And in proclaiming the Ceduna a full off-road caravan, Ezytrail is putting its money where its mouth is by providing first owners with a lifetime warranty on the Ceduna’s chassis and drawbar, protecting against fault demonstrated in both on- and off-road situations. The Ceduna is fitted with Ezytrail’s ‘F5’ chassis and drawbar, which have both been engineer-certified ADR compliant for off-road use.

The F5 Chassis is made from 100 x 50 x 4mm Q345 galvanised steel tube while the F5 Drawbar is 150 x 50 x 4mm. The body of the caravan is aluminium RHS frame with composite panel cladding and has black aluminium checker plate trims.

The front storage box doubles as a stoneguard with anti-chip protection, and has two gas storage compartments plus a larger central compartment for jerry cans and tools.

ABOVE Gas struts are part of the easy bedroom set-up process  // BELOW Rough dirt wasn't an issue with the RAM and Ceduna combination

ABOVE There's a lifetime warranty on the chassis and drawbar now 

“In terms of safety, vision and looks, it’s hard to go past Clearview Powerfold Mirrors.”
Pat Callinan

ADVERTISEMENT
SCROLL TO CONTINUE

Self-sufficient camping
The Ceduna won’t just get you to that remote campsite, it’ll let you stay there camping independently for several days. It has 240L of freshwater storage, split across front and rear tanks with 1.5mm checker plate protection and independent 12V pumps. There’s a 67L grey water tank to catch your used bathroom water, while a chemical canister loo takes care of the gritty business. There’s capacity to securely stow 18kg of gas, with the aforementioned twin 9kg gas bottle holders, convertible to 4.5kg holders.

One options box I’d recommend ticking is solar, which adds 3 x 100W roof-mounted solar panels into the equation. With these on-board the Ezytrail electrics system works a treat, providing near-constant charge into the 3 x 100amp deep cycle batteries. There’s a 25amp 7 stage charger, plus 240V power input. It’s all monitored by an effective battery management system.

ABOVE The control panel is easy to read and see what's going on // BELOW The gas bottles live inside part of the huge toolbox upfront

BELOW Exterior lights look after the alfresco kitchen duties, as well as an after-dark photo processing situation

Comfort on the road
Hot water comes at the flick of a switch, which fires up the Swift 240V/gas 28-litre storage boiler, plumbed to both the bathroom and kitchen sink. The on-board ensuite in surprisingly spacious on such a compact van, with shower, sink and Thetford chemical toilet. The Ceduna 13’s bathroom has a handy storage shelf for toiletries and towels (this space is taken up by the bunk beds in the Ceduna 15). The bathroom has a roof hatch and exhaust fan, plus a handy wall-mounted, mirrored vanity cupboard.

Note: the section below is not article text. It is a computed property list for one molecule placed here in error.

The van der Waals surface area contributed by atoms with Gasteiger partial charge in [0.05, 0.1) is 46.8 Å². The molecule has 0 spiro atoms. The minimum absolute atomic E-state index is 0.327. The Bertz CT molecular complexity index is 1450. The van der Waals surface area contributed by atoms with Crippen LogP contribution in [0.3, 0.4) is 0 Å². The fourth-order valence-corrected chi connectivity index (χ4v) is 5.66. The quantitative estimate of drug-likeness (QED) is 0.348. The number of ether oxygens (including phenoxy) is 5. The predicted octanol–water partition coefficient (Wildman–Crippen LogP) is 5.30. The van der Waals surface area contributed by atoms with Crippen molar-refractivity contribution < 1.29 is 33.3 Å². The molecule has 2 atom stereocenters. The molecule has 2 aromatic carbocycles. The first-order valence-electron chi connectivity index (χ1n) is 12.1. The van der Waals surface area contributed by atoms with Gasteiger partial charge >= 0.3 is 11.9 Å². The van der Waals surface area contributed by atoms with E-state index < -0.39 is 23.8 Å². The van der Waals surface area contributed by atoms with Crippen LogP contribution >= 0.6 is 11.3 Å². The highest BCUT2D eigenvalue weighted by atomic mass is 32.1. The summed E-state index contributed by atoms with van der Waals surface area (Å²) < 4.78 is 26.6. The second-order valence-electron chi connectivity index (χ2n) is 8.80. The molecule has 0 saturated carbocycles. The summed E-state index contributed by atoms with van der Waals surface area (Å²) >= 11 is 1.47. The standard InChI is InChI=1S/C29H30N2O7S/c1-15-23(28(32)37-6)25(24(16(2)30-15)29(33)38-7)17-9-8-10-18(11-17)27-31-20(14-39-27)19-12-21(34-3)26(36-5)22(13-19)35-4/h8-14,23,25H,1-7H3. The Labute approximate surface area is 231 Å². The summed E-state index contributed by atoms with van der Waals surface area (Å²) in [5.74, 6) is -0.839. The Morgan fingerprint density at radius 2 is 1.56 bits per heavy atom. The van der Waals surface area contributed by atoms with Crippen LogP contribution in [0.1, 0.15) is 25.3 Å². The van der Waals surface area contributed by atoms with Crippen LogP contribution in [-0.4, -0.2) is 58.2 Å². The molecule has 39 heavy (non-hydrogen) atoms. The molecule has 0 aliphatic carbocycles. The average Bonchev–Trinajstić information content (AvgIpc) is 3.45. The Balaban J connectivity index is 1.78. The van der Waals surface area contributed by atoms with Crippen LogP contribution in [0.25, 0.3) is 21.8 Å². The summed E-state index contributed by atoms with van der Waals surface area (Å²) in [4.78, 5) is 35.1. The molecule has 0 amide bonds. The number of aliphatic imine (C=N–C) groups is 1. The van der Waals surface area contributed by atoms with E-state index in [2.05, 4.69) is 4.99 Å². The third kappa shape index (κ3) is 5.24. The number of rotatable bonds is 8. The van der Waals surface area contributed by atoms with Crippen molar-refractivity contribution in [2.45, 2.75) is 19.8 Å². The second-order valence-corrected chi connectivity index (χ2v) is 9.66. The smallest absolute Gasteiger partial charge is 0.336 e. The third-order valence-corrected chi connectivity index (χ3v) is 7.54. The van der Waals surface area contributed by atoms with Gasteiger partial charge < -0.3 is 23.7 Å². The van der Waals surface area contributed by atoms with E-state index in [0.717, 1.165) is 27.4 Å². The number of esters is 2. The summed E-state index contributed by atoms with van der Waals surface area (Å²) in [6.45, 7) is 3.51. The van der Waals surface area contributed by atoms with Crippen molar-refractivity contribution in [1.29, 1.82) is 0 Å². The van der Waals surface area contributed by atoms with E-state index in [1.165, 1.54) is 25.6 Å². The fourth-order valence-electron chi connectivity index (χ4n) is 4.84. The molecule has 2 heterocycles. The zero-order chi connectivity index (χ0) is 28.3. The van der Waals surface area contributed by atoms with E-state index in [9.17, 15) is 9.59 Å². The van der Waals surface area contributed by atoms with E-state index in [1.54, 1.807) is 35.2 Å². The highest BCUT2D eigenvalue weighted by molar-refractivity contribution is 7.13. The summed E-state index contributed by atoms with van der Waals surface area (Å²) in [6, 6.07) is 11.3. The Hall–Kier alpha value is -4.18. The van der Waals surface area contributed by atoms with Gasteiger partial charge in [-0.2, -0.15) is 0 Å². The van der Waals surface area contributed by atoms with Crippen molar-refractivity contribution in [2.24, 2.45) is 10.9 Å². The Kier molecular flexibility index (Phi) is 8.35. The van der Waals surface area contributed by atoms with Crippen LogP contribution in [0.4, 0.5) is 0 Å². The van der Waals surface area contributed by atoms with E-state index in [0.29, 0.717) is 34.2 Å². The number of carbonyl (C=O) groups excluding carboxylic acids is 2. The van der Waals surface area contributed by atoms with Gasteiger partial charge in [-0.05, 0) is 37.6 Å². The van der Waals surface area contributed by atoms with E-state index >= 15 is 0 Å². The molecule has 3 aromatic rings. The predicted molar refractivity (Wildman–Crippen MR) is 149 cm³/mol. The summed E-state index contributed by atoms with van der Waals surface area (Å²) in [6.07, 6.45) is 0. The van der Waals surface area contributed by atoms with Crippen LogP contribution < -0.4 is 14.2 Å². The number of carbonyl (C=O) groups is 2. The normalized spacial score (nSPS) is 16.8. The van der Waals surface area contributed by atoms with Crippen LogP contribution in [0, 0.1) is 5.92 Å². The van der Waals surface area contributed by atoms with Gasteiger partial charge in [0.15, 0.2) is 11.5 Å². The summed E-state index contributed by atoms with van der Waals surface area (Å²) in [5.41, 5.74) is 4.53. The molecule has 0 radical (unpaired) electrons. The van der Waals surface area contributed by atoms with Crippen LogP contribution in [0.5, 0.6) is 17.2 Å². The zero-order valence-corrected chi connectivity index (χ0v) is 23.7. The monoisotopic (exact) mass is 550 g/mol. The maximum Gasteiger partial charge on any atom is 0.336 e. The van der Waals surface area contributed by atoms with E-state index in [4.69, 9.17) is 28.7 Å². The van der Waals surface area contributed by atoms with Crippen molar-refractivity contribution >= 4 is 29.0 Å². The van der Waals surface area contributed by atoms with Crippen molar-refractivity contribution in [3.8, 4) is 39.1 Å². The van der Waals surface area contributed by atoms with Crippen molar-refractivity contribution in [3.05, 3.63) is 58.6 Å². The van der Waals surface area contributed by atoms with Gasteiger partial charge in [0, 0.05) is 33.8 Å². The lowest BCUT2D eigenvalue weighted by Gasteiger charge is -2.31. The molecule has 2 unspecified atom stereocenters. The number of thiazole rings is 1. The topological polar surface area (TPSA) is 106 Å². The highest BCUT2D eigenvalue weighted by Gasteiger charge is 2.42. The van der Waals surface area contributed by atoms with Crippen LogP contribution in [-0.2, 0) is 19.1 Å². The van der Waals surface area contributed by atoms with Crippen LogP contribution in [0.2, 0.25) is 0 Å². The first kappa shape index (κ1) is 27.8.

The main bed is a luxurious king, with innerspring mattress with pillow top. This folds in half during transit. Presumably this bed is designed for north-south sleeping, but I found myself sleeping east-west because I don’t find the join where the mattress folds in half comfortable at my hips. If I owned a Ceduna, I’d quickly invest in a dense comforter as a quick fix to alleviate this issue.

The Ceduna 15’s bunk beds have a single on top and a king single below, with mixed density foam mattresses. My illustrious co-presenter on Foodie Trails, Chef Macca, slept on the bottom bunk of the van he shared with RV Daily editor Tim Scott, and reported it to be comfortable enough for the two weeks-plus we were on the road.

There are reading lights at both bunks and two at the main bed, with adequate internal and external lighting throughout the rest of the van.

The Ceduna 13 and 15 we used both had the optional Dometic reverse-cycle air-conditioner, which got a look in during the cold September evenings when we had mains power, sufficiently taking the edge off the chilly night air.

For music and telly, the Ceduna comes standard with an entertainment unit with Bluetooth connectivity and a 19-inch TV mounted near the main bed.

ABOVE Spacious, nay, commodious bathroom // 
BELOW The 13 Ceduna has a bank of wardrobe cupboards

BELOW Aircon from Dometic is an option - but we think a worthwhile one

ABOVE The smaller of the two still has a huge, king-size bed as standard

Layout 
The Ceduna has a blessedly quick set-up time, with the rear bed extension pulled out in less than two minutes and the Dometic awning wound out and pegged down in five minutes more. This comes with a lightweight annexe to enclose the outdoor space.